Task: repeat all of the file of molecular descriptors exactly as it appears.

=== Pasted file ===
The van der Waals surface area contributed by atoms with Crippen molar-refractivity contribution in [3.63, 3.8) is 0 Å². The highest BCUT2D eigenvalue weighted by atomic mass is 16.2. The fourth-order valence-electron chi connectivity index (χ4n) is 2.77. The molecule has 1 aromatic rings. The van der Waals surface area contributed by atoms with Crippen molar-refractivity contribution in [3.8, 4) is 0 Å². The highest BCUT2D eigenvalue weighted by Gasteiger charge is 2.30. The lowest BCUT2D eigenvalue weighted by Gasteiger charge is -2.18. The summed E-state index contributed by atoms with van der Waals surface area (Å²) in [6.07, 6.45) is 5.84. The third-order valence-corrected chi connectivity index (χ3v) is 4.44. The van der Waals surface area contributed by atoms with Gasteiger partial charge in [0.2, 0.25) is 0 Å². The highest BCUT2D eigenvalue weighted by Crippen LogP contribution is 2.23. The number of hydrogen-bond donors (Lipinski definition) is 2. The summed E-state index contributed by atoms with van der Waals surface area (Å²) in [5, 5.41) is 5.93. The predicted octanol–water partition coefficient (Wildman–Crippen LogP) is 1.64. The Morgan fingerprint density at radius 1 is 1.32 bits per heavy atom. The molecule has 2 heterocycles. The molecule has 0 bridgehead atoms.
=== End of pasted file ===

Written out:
The van der Waals surface area contributed by atoms with Crippen molar-refractivity contribution in [3.63, 3.8) is 0 Å². The highest BCUT2D eigenvalue weighted by atomic mass is 16.2. The fourth-order valence-electron chi connectivity index (χ4n) is 2.77. The molecule has 1 aromatic rings. The van der Waals surface area contributed by atoms with Crippen molar-refractivity contribution in [3.8, 4) is 0 Å². The highest BCUT2D eigenvalue weighted by Gasteiger charge is 2.30. The lowest BCUT2D eigenvalue weighted by Gasteiger charge is -2.18. The summed E-state index contributed by atoms with van der Waals surface area (Å²) in [6.07, 6.45) is 5.84. The third-order valence-corrected chi connectivity index (χ3v) is 4.44. The van der Waals surface area contributed by atoms with Gasteiger partial charge in [0.2, 0.25) is 0 Å². The highest BCUT2D eigenvalue weighted by Crippen LogP contribution is 2.23. The number of hydrogen-bond donors (Lipinski definition) is 2. The summed E-state index contributed by atoms with van der Waals surface area (Å²) in [5, 5.41) is 5.93. The predicted octanol–water partition coefficient (Wildman–Crippen LogP) is 1.64. The Morgan fingerprint density at radius 1 is 1.32 bits per heavy atom. The molecule has 2 heterocycles. The molecule has 0 bridgehead atoms.